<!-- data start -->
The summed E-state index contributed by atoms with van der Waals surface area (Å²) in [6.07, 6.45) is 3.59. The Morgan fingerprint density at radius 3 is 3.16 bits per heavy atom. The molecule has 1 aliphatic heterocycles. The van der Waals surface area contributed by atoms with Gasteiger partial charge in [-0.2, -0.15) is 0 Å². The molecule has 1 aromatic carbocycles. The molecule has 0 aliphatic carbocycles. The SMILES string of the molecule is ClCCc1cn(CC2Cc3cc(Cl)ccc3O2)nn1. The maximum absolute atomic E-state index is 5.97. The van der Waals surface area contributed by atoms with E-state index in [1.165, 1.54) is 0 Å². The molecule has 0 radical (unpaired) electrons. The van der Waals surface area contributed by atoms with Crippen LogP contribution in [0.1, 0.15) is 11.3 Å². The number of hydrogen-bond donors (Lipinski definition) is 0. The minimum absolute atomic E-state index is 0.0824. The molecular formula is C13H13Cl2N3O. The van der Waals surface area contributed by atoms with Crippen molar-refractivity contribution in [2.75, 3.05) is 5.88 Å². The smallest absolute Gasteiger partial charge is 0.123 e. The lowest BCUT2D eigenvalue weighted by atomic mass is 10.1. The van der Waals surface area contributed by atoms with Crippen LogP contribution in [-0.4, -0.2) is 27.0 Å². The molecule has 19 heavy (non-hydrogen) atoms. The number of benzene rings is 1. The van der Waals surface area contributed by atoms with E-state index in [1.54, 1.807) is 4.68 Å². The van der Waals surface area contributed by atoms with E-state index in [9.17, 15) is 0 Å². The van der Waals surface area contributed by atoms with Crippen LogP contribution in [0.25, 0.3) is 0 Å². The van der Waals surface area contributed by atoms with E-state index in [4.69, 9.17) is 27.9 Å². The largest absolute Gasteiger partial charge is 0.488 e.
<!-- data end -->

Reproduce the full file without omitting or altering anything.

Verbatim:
The summed E-state index contributed by atoms with van der Waals surface area (Å²) in [6.07, 6.45) is 3.59. The Morgan fingerprint density at radius 3 is 3.16 bits per heavy atom. The molecule has 1 aliphatic heterocycles. The van der Waals surface area contributed by atoms with Gasteiger partial charge in [-0.2, -0.15) is 0 Å². The molecule has 1 aromatic carbocycles. The molecule has 0 aliphatic carbocycles. The SMILES string of the molecule is ClCCc1cn(CC2Cc3cc(Cl)ccc3O2)nn1. The maximum absolute atomic E-state index is 5.97. The van der Waals surface area contributed by atoms with E-state index in [1.165, 1.54) is 0 Å². The molecule has 0 radical (unpaired) electrons. The van der Waals surface area contributed by atoms with Crippen LogP contribution in [0.1, 0.15) is 11.3 Å². The number of hydrogen-bond donors (Lipinski definition) is 0. The minimum absolute atomic E-state index is 0.0824. The molecular formula is C13H13Cl2N3O. The van der Waals surface area contributed by atoms with Crippen molar-refractivity contribution in [2.75, 3.05) is 5.88 Å². The smallest absolute Gasteiger partial charge is 0.123 e. The lowest BCUT2D eigenvalue weighted by atomic mass is 10.1. The van der Waals surface area contributed by atoms with Crippen LogP contribution in [-0.4, -0.2) is 27.0 Å². The molecule has 19 heavy (non-hydrogen) atoms. The number of benzene rings is 1. The van der Waals surface area contributed by atoms with E-state index in [1.54, 1.807) is 4.68 Å². The van der Waals surface area contributed by atoms with E-state index in [9.17, 15) is 0 Å². The van der Waals surface area contributed by atoms with Crippen LogP contribution in [0.25, 0.3) is 0 Å². The van der Waals surface area contributed by atoms with E-state index in [4.69, 9.17) is 27.9 Å². The largest absolute Gasteiger partial charge is 0.488 e.